UK — Lessons from Helmand are honing skills of Army’s top shots

Up-to-the-minute lessons being brought back from south­ern Afghanistan’s front lines are redefin­ing marks­man­ship with­in the Army; changes brought into sharp focus dur­ing the 2010 Cen­tral Skill-at-Arms Meet­ing. Report by Stephen Tyler.

Soldiers at the CENTSAM now have to shoot from several positions, including crouching
Sol­diers at the CENTSAM now have to shoot from sev­er­al posi­tions, includ­ing crouch­ing
Source: Graeme Main, Min­istry of Defence, UK
Click to enlarge

For sharp-eyed marks­men serv­ing in Britain’s Armed Forces there is no greater prov­ing ground than the ranges at Bis­ley and neigh­bour­ing Pir­bright.

The Sur­rey facil­i­ties have host­ed gen­er­a­tions of sol­diers keen to show off their shoot­ing prowess by drop­ping to their belt buck­les and patient­ly deliv­er­ing ultra-accu­rate shots into tar­gets hun­dreds of metres away.

But while the sharp­shoot­ing set’s actions retain a place in the cen­tres’ folk­lore, their con­tem­po­raries need to dis­play an increas­ing­ly dif­fer­ent set of skills to earn entry into the crack-shot elite.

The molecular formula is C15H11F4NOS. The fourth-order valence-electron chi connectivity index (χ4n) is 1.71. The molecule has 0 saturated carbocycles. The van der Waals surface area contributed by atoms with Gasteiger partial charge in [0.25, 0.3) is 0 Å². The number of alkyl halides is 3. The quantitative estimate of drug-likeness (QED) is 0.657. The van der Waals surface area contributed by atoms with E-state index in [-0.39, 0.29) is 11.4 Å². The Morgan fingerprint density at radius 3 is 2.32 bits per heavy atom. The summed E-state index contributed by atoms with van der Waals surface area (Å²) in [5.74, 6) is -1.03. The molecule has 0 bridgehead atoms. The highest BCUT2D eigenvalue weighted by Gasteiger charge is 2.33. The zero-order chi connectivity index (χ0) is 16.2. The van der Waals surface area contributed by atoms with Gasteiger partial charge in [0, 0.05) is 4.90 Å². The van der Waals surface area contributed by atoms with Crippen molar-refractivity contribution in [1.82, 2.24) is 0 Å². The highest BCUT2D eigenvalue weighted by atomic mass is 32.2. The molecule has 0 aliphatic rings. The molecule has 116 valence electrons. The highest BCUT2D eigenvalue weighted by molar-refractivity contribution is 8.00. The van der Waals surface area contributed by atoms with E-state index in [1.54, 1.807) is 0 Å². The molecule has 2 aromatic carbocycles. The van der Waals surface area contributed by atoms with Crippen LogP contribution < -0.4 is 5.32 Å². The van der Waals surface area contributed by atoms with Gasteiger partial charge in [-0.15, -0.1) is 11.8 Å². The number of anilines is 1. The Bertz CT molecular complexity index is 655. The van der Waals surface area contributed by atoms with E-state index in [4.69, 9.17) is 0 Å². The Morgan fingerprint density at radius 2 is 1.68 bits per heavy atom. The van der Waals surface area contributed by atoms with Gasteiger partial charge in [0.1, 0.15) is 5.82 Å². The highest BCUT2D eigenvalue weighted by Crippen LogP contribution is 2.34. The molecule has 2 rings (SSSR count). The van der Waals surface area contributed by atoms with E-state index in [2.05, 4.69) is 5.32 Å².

The annu­al event for the best Ser­vice shoot­ers, the Cen­tral Skill-at- Arms Meet­ing (CENTSAM), is shun­ning its old-school sta­t­ic seri­als in favour of action-packed, quick­fire ver­sions inspired by the bat­tle-win­ning tech­niques being used on Op HERRICK.

Major ‘Clem’ Clem­son, an incom­ing mem­ber of the Oper­a­tional Shoot­ing Train­ing Team based at the Army Rifle Association’s (ARA’s) head­quar­ters at Bis­ley, is con­tin­u­ing a dri­ve to use the lat­est feed­back from the­atre to make small arms tuition and com­pe­ti­tions as rel­e­vant as pos­si­ble: